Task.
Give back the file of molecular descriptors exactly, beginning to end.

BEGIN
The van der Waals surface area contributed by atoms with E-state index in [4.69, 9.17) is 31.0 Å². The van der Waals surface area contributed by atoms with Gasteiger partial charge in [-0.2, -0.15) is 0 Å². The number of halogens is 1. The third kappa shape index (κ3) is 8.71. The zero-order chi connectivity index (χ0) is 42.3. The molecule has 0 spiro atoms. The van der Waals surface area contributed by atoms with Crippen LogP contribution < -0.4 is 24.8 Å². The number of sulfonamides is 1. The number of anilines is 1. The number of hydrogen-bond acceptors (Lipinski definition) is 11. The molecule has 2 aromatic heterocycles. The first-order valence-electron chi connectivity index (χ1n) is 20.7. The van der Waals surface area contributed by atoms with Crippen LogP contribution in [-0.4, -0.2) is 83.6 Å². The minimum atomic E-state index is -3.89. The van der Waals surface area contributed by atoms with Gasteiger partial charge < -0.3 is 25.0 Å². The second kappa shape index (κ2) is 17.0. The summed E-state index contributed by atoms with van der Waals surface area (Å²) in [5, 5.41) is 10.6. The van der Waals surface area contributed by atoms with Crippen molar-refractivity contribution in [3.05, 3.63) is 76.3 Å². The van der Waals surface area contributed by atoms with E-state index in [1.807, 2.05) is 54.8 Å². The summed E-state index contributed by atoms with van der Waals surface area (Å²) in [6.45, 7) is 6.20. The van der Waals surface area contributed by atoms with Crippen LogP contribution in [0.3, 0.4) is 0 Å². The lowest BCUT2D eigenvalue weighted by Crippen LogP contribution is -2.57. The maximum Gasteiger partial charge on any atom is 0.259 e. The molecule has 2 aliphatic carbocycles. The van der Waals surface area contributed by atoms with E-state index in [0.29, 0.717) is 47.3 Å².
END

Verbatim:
The van der Waals surface area contributed by atoms with E-state index in [4.69, 9.17) is 31.0 Å². The van der Waals surface area contributed by atoms with Gasteiger partial charge in [-0.2, -0.15) is 0 Å². The number of halogens is 1. The third kappa shape index (κ3) is 8.71. The zero-order chi connectivity index (χ0) is 42.3. The molecule has 0 spiro atoms. The van der Waals surface area contributed by atoms with Crippen LogP contribution < -0.4 is 24.8 Å². The number of sulfonamides is 1. The number of anilines is 1. The number of hydrogen-bond acceptors (Lipinski definition) is 11. The molecule has 2 aromatic heterocycles. The first-order valence-electron chi connectivity index (χ1n) is 20.7. The van der Waals surface area contributed by atoms with Crippen LogP contribution in [-0.4, -0.2) is 83.6 Å². The minimum atomic E-state index is -3.89. The van der Waals surface area contributed by atoms with Gasteiger partial charge < -0.3 is 25.0 Å². The second kappa shape index (κ2) is 17.0. The summed E-state index contributed by atoms with van der Waals surface area (Å²) in [5, 5.41) is 10.6. The van der Waals surface area contributed by atoms with Crippen molar-refractivity contribution in [3.05, 3.63) is 76.3 Å². The van der Waals surface area contributed by atoms with E-state index in [1.807, 2.05) is 54.8 Å². The summed E-state index contributed by atoms with van der Waals surface area (Å²) in [6.45, 7) is 6.20. The van der Waals surface area contributed by atoms with Crippen LogP contribution in [0.3, 0.4) is 0 Å². The lowest BCUT2D eigenvalue weighted by Crippen LogP contribution is -2.57. The maximum Gasteiger partial charge on any atom is 0.259 e. The molecule has 2 aliphatic carbocycles. The van der Waals surface area contributed by atoms with E-state index in [0.29, 0.717) is 47.3 Å².